Meanwhile in the real world...... The next three decades are going to be challenging for freight transport. So said Steve Tainton, with more than a hint of understatement, at last month's excellent Freight Transport Association conference for fleet engineers. As head of sustainability at Britain's biggest third-party logistics company, Wincanton, Tainton understands fully what decarbonising road transport means in the real world, as distinct from the fantasy planet occupied by a disturbingly large number of UK politicians content to lie through their teeth to the public almost as much about crucial environmental decisions and their consequences, it would seem, as they routinely do about Brexit. Sadly, and unlike Brexit, deep misunderstanding about the practicalities of decarbonising commercial vehicles is not confined to these shores. ACEA (Association des Constructeurs Européens d’Automobiles), a big Brussels-based European association of vehicle manufacturers, this month joined forces with UITP, a huge global association representing public transport operators, to call on the European Commission and national governments throughout Europe to take "urgent action" on a woeful lack of charging and refuelling infrastructure which is holding back operators from adopting low- and zero-emission buses. A similar theme was echoed time and again last month at the FTA conference. Portland Fuel managing director James Spencer cheerfully debunked the notion beloved of so many UK politicians and their dutiful journalist followers at present that hydrogen is the panacea we are looking for. UK road transport at present consumes 50 billion litres of fuel annually, supplied through six refineries, eight import terminals, four rail-loading sites, 6,350 miles of pipeline, 20 inland depots, 30,000 road tankers, 8,500 forecourts and 140,000 dispensing nozzles. How long would it take and how much would it cost to convert this little lot to hydrogen, he mused, tongue planted firmly in cheek. There is a more immediate and altogether more manageable fuel supply problem in the UK which the government shows no sign of understanding, let alone helping to solve. Practically everyone seems to agree that HVO (hydro-treated vegetable oil) brings useful environmental benefits over diesel and crucially is a "drop-in" fuel. Yet there is only a single supplier in the UK and it would need to be producing about ten times more than at present to justify the cost of setting up a UK refinery. So guess what? The price of HVO stays prohibitively high and it remains hard to find at any price.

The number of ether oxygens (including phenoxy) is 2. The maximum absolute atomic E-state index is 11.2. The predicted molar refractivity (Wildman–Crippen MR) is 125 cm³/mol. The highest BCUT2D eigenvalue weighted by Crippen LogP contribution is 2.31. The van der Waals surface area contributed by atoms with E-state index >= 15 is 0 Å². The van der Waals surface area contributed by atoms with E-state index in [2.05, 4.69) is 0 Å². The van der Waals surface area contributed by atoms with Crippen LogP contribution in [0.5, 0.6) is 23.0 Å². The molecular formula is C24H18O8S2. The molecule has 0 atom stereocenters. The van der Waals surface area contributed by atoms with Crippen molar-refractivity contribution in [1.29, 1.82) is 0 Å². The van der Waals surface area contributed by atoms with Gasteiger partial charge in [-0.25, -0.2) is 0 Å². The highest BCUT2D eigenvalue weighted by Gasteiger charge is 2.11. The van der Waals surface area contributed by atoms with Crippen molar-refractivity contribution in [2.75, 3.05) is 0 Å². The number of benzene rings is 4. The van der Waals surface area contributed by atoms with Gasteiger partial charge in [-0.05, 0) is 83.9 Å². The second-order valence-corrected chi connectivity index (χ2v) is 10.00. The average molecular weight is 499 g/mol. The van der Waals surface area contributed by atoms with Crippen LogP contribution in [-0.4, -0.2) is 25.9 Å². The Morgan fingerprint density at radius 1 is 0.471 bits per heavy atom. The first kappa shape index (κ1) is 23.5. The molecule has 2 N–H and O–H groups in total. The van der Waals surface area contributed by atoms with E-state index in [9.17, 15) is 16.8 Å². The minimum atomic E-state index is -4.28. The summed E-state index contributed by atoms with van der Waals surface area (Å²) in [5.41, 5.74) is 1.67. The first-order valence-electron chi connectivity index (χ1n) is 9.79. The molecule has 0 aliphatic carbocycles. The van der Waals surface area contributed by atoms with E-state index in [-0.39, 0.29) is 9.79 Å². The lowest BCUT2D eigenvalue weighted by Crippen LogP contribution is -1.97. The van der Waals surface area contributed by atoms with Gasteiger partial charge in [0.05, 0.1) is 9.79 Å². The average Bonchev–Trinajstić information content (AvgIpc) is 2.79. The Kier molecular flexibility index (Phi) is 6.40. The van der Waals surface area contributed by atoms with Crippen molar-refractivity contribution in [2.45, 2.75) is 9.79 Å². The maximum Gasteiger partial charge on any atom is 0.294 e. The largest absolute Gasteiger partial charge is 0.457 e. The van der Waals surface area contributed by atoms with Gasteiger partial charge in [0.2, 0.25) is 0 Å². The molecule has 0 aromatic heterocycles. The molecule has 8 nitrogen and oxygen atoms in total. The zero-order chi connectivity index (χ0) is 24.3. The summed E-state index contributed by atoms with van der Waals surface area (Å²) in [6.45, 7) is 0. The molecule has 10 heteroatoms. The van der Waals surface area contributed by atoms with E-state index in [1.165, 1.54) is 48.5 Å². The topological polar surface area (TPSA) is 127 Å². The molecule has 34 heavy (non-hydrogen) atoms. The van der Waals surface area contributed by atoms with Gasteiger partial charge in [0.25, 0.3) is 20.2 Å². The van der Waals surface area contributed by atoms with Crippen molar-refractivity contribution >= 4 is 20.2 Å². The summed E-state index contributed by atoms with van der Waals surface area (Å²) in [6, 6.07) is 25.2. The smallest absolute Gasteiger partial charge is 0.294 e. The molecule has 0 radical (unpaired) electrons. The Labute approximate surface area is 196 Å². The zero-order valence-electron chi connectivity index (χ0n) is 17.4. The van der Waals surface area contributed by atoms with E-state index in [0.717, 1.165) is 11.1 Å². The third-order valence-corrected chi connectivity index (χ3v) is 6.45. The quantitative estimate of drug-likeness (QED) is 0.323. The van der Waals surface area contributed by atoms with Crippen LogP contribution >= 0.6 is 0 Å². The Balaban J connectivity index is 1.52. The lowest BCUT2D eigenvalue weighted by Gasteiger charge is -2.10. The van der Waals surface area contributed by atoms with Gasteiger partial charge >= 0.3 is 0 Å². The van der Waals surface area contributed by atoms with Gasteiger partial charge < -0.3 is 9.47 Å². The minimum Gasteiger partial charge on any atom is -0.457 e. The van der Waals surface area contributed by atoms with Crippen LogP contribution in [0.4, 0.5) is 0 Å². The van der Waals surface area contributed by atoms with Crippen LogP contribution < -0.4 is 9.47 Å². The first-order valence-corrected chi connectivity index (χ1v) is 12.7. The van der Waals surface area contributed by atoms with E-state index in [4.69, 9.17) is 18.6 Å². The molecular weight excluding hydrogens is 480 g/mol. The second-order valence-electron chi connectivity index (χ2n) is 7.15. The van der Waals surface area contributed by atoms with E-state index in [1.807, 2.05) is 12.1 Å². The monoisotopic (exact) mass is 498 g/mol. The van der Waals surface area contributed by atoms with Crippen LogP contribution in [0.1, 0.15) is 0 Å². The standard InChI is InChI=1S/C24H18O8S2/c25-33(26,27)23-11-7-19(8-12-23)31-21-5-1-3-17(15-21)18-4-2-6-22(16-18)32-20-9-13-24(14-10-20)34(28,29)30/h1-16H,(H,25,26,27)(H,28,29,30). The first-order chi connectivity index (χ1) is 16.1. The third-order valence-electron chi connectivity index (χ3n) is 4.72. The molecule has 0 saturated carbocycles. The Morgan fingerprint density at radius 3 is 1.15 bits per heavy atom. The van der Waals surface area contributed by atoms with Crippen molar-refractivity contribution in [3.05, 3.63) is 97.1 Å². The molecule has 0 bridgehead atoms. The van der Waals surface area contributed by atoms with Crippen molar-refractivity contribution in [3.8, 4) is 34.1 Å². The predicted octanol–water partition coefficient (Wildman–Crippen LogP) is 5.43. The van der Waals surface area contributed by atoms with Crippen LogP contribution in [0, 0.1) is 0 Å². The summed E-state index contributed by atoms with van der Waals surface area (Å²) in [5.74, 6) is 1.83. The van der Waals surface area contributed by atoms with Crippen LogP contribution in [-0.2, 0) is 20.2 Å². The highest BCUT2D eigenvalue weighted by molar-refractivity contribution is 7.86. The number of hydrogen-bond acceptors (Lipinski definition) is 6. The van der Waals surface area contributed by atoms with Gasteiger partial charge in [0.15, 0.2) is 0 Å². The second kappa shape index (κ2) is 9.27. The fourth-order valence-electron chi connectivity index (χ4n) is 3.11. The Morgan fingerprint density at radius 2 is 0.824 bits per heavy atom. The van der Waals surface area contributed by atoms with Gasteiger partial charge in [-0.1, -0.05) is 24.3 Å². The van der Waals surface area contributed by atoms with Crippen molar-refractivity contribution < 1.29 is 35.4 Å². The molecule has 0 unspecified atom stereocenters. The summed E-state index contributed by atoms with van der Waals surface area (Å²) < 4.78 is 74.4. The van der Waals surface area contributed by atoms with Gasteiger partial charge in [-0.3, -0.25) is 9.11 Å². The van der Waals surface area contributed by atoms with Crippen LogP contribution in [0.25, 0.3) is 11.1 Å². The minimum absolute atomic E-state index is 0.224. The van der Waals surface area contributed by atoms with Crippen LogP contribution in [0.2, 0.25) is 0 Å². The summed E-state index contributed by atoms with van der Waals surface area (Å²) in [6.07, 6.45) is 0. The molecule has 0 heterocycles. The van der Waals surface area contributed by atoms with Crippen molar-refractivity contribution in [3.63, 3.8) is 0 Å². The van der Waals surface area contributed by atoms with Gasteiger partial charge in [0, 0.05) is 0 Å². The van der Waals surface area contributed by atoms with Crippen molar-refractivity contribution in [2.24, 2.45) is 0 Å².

6 Points of view
From Scania (Great Britain) on misguided government plans to cut apprentceship funding; ParcelHero on Brexit and logistics company collapses; Harman International and Brigade Electronics on the silence of the vans; and Pailton Engineering on greas nipple pluses and minuses

11 News
All change at the top of Scania (Great Britain).

12 News
As Iveco gears up for the launch of a long-awaited new heavy truck range, a new boss starts work at its UK sales and marketing operation.

14 News
Game on in Vera's first port of call.

17 News
Onward and upward, vow Renault Trucks bosses. The Volvo Group division's truck sales are growing fast in the UK and Ireland but Jean-Claude Bailly and Carlos Rodrigues remain determined to step up the pace.

18 News
Information technology going to their heads. Why optical head-mounted displays may soon be as familiar to truck technicians as torque wrenches and open-ended spanners.

20 The nitty-gritty of 21st-century fleet engineering
Fleet engineers facing up to an unprecedented array of challenges have less time than ever for marketing hyperbole. Straight talking and reliable data are what they appreciate. This year's FTA fleet engineer conference did not disappoint. Tim Blakemore was there.

22 News from the north
From a standing start to blue-chip customers. Transport News editor Alistair Vallance visits Coatbridge to learn about trailer maintenance the CEM way.

24 News from the north
The Transport News Truck Advocate approaches the bench with advice on smart tachographs; driver CPC periodic training; and consequences for drivers caught using mobile phones.

25 People and jobs
Why the latest National Refuse Championships competition in Weston-super-Mare was anything but rubbish. TRL has a new boss. Paul Emery joins Hankook as UK truck and bus tyre sales manager.